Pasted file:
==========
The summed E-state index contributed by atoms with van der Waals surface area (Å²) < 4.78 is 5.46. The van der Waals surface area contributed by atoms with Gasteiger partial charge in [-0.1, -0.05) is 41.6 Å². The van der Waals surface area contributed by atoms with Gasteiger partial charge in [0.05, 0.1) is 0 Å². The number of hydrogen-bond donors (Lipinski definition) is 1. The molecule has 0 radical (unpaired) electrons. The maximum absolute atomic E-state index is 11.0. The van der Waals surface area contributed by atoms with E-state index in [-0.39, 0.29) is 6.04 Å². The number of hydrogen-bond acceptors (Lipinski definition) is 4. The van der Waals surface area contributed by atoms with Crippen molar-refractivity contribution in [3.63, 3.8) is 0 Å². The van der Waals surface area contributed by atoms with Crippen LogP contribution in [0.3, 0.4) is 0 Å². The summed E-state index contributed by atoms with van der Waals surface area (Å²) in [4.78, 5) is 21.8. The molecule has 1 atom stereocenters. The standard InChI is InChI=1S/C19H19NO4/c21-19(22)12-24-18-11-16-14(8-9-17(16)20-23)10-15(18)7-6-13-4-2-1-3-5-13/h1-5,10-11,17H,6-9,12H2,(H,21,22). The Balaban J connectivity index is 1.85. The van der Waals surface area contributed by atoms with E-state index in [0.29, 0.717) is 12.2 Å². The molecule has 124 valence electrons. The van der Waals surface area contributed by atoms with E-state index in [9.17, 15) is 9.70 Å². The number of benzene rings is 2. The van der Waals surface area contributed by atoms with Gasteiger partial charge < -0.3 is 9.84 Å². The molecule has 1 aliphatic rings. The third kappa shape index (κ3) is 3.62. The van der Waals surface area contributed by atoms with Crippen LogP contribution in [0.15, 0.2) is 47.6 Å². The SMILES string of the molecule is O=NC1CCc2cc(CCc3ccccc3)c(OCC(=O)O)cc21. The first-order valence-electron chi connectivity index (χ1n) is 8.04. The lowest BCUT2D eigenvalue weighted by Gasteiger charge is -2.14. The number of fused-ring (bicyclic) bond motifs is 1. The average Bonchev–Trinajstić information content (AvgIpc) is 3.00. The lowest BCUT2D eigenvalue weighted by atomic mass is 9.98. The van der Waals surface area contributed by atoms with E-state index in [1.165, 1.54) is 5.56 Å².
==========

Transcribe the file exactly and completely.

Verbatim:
The summed E-state index contributed by atoms with van der Waals surface area (Å²) < 4.78 is 5.46. The van der Waals surface area contributed by atoms with Gasteiger partial charge in [-0.1, -0.05) is 41.6 Å². The van der Waals surface area contributed by atoms with Gasteiger partial charge in [0.05, 0.1) is 0 Å². The number of hydrogen-bond donors (Lipinski definition) is 1. The molecule has 0 radical (unpaired) electrons. The maximum absolute atomic E-state index is 11.0. The van der Waals surface area contributed by atoms with E-state index in [-0.39, 0.29) is 6.04 Å². The number of hydrogen-bond acceptors (Lipinski definition) is 4. The van der Waals surface area contributed by atoms with Crippen molar-refractivity contribution in [3.63, 3.8) is 0 Å². The van der Waals surface area contributed by atoms with Crippen LogP contribution in [0.3, 0.4) is 0 Å². The summed E-state index contributed by atoms with van der Waals surface area (Å²) in [4.78, 5) is 21.8. The molecule has 1 atom stereocenters. The standard InChI is InChI=1S/C19H19NO4/c21-19(22)12-24-18-11-16-14(8-9-17(16)20-23)10-15(18)7-6-13-4-2-1-3-5-13/h1-5,10-11,17H,6-9,12H2,(H,21,22). The Balaban J connectivity index is 1.85. The van der Waals surface area contributed by atoms with E-state index in [0.29, 0.717) is 12.2 Å². The molecule has 124 valence electrons. The van der Waals surface area contributed by atoms with E-state index in [9.17, 15) is 9.70 Å². The number of benzene rings is 2. The van der Waals surface area contributed by atoms with Gasteiger partial charge < -0.3 is 9.84 Å². The molecule has 1 aliphatic rings. The third kappa shape index (κ3) is 3.62. The van der Waals surface area contributed by atoms with Crippen LogP contribution in [0.15, 0.2) is 47.6 Å². The SMILES string of the molecule is O=NC1CCc2cc(CCc3ccccc3)c(OCC(=O)O)cc21. The first-order valence-electron chi connectivity index (χ1n) is 8.04. The lowest BCUT2D eigenvalue weighted by Gasteiger charge is -2.14. The number of fused-ring (bicyclic) bond motifs is 1. The average Bonchev–Trinajstić information content (AvgIpc) is 3.00. The lowest BCUT2D eigenvalue weighted by atomic mass is 9.98. The van der Waals surface area contributed by atoms with E-state index in [1.165, 1.54) is 5.56 Å².